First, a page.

The Measurements of Value

I did something fun and picked up another old-school book to review today :) McMichael’s Appraising Manual by Stanley L. McMichael. 3rd edition circa 1948 – shortly after World War II.

Only this time around it wasn’t nearly as fun as last month’s Thrift book we reviewed, unless you’re a diehard real estate fan and/or master appraiser, haha… (I picked it up on impulse thinking it was gonna cover a bunch of different topics, but sadly it was only real estate… Though I did learn another important lesson here besides taking my time before purchases: NEVER GO SHOPPING WITH A CRYING BABY!! YOU GET NO TIME BEFORE PURCHASES! ;))

Still, it did keep my attention for a solid half hour at least, so I thought it was still worth sharing with you fine people. Especially the parts on what “value” means to people. I had no idea there were so many definitions – and types – of value out there! Or, that after World War II The U.S. had debt as much as $200,000,000,000 and more! At least according to the book… Which was then followed by a section on how “there will be insistent demands for new houses, apartments, automobiles, and household equipment and furnishings, as well as all kinds of consumer goods” in order to “maintain America’s standard of living.” 60 years later and it still hasn’t stopped, eh?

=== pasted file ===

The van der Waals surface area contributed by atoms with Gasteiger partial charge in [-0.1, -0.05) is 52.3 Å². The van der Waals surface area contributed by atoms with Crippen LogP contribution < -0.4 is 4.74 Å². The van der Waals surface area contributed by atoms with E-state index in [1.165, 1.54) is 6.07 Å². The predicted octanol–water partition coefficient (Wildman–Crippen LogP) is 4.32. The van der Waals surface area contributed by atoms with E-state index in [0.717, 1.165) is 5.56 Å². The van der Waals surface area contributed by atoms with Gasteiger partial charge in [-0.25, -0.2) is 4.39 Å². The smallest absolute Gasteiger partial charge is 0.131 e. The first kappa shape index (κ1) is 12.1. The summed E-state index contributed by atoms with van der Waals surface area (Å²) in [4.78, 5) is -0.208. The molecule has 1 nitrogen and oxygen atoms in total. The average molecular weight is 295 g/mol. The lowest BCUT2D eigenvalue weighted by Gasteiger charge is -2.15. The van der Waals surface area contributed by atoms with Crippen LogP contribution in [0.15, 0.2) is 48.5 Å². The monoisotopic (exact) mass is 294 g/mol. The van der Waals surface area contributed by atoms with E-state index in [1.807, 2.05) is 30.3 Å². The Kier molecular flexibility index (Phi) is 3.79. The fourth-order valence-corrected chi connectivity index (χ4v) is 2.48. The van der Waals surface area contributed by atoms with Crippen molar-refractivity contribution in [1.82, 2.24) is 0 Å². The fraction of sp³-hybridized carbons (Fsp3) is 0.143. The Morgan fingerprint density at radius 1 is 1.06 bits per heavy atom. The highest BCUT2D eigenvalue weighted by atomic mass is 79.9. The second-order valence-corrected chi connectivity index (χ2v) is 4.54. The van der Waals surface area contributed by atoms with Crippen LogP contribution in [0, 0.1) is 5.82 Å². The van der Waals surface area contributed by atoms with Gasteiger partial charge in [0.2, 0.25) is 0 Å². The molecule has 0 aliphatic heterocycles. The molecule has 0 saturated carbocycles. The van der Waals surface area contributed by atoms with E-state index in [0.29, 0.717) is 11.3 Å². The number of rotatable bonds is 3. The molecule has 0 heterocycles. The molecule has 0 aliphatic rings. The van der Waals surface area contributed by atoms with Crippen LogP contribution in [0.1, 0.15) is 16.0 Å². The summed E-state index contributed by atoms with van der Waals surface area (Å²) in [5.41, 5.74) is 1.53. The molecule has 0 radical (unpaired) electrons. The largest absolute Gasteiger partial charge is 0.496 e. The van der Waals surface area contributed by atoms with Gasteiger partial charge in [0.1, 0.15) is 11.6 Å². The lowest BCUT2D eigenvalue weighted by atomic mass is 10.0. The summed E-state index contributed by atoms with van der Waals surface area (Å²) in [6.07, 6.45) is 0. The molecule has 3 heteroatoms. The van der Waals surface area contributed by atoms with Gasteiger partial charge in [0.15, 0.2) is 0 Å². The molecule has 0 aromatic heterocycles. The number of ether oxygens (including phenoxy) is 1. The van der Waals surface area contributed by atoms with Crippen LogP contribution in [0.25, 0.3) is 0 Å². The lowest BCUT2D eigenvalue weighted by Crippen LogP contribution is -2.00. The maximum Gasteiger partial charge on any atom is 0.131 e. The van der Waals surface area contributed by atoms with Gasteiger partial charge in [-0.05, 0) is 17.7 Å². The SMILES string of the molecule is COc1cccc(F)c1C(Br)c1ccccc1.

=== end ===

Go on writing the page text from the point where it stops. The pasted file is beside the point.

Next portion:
Here was my favorite clip from the entire book. AKA the beginning because I almost fell asleep after chapter two ;)

In every transaction which price is involved, four elements influence the amount of the price:

  1. The value of goods to the seller.
  2. The value of goods to the buyer.
  3. The value of money to the buyer.
  4. The value of money to the seller.

Since these elements constitute the fundamentals of the law of supply and demand, variation of any of them causes a change in price.

How true, right? We all value “things” and money differently, so when two people meet to do a transaction, naturally there will be some sort of disconnect. But when both parties are equally happy, a lovely deal is made and they both walk away feeling like they won! Which I guess is why yard sales are so damn exciting for both sides of the deals – one gets rid of “junk” and the other gives pennies on the dollar for “treasure.” Win-win!

I also learned that price and value are never static. And that “normalcy in real estate is difficult, perhaps impossible, to find.” Since the market continually swings from booms to depressions and then back again. (Though I feel like “normalcy” would be fairly constant at least smack in the middle of each period, yeah? Like during the booms prices would be high, and then during the depressions they’d switch to being low? Until things turn back one direction or the other? But I’m no scholar, of course…)